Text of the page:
Small Church Ministry
Eight Ways to Deal with Control Freaks in the Small Church
In small churches, each member has greater impact. This tends to attract control freaks. But we can deal with them lovingly and effectively.

Big churches tend to attract passive, anonymous audience members.

Small churches tend to attract control freaks.

Big church pastors are aware of the problem of anonymity, so healthy big churches work very hard at small groups.

It’s hard to be an anonymous audience member in a small church. But it’s much easier to exert your influence – sometimes in unhealthy ways. Often on governing boards, but not always.

It’s hard to be an anonymous audience member in a small church. But it’s much easier to exert your influence.

No, that's not a fair assessment of most small church members (or big ones). The control freaks are probably less than one percent. But if a control freak is going to attend a church, they're more likely to pick a small one than a big one.

Small pond, meet the big fish.

So what does the small church pastor do when we feel hindered by control freaks?

Here are eight principles that have helped our church get past those petty squabbles:

1. Don’t Try to Out-Control Them

Trying to control a control freak is like fighting over the steering wheel in a moving car. No one wins and everyone gets hurt. Including the innocent passengers.

2. Don’t Use the Position of Pastor to Shut People Down

"Because I'm the pastor!" is one of the worst things you can ever say.

By the time you feel the need to say it, you’ve already lost more than you realize. Saying it may make you feel better. It may even help you reach an immediate goal. But it will be a big step away from long-term goals. Battle won, war lost.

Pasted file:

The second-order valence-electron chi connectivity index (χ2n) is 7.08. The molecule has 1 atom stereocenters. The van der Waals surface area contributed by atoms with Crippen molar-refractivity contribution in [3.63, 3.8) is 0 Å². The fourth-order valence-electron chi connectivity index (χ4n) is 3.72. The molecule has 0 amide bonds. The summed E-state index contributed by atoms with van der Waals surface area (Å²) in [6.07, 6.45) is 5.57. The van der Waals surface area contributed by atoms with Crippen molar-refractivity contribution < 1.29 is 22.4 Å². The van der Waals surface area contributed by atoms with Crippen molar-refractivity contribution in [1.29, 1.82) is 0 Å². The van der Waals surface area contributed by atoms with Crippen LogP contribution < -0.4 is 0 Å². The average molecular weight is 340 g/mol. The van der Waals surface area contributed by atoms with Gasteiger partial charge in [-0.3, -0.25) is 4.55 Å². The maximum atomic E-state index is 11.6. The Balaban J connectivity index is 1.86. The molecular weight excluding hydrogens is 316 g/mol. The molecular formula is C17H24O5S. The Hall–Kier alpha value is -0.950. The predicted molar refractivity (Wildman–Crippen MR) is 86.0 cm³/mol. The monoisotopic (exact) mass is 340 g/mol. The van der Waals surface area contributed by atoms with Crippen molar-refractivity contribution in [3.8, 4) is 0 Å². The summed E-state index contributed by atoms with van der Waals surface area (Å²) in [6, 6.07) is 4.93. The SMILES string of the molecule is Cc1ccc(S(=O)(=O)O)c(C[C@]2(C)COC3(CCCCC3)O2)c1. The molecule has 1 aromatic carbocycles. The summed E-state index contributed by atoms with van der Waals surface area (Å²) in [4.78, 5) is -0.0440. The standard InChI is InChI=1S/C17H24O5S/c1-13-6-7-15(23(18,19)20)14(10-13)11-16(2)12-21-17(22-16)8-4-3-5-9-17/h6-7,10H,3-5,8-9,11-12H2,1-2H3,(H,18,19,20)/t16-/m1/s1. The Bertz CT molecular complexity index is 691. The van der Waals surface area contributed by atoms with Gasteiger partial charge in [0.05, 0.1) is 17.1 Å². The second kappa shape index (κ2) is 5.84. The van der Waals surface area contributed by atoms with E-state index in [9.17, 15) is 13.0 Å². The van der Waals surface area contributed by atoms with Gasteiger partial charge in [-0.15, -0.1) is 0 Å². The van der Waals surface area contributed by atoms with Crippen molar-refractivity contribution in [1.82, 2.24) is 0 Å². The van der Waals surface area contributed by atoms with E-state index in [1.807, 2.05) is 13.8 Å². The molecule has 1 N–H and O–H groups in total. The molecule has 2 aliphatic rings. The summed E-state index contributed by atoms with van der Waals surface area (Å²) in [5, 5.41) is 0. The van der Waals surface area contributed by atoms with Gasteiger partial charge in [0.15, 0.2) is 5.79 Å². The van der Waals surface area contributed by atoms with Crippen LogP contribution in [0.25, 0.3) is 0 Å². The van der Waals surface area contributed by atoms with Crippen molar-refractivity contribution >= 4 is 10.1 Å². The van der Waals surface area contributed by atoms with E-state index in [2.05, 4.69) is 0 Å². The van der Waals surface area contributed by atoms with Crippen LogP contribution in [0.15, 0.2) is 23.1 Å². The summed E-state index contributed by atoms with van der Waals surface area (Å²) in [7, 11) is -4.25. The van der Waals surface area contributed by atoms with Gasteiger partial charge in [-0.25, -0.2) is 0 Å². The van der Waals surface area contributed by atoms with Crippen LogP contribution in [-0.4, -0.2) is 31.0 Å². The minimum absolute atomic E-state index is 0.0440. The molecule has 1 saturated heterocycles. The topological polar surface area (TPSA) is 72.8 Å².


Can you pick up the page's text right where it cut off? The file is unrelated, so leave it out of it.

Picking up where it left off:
3. Don’t Move Too Fast

In a big church, leaders need to master systems and methods. The advantage of systems and methods is that they can be implemented quickly.

Systems and methods matter in small churches too, but they take a back seat to relationships, culture and history.

Pastors need to earn the right to be heard. The smaller the church, the more listening matters. Understanding the complex inter-weaving of a small church’s relationships, culture and history takes some time.

4. Don’t Move Too Slow

There’s a window of opportunity in every leadership situation. Move too early and they're not ready. Move too late and you’ve lost momentum.

How to find the sweet spot? There’s no universal rule, because every small church is unique. That’s why knowing the church’s relationships, culture and history is so important. It gives us the information we need to time it right.

Pivot is a part of CT's Blog Forum. Support the work of CT. Subscribe and get one year free.
The views of the blogger do not necessarily reflect those of Christianity Today.

Join in the conversation about this post on Facebook.

Recent Posts

Read More from Karl

Follow Christianity Today

Free Newsletters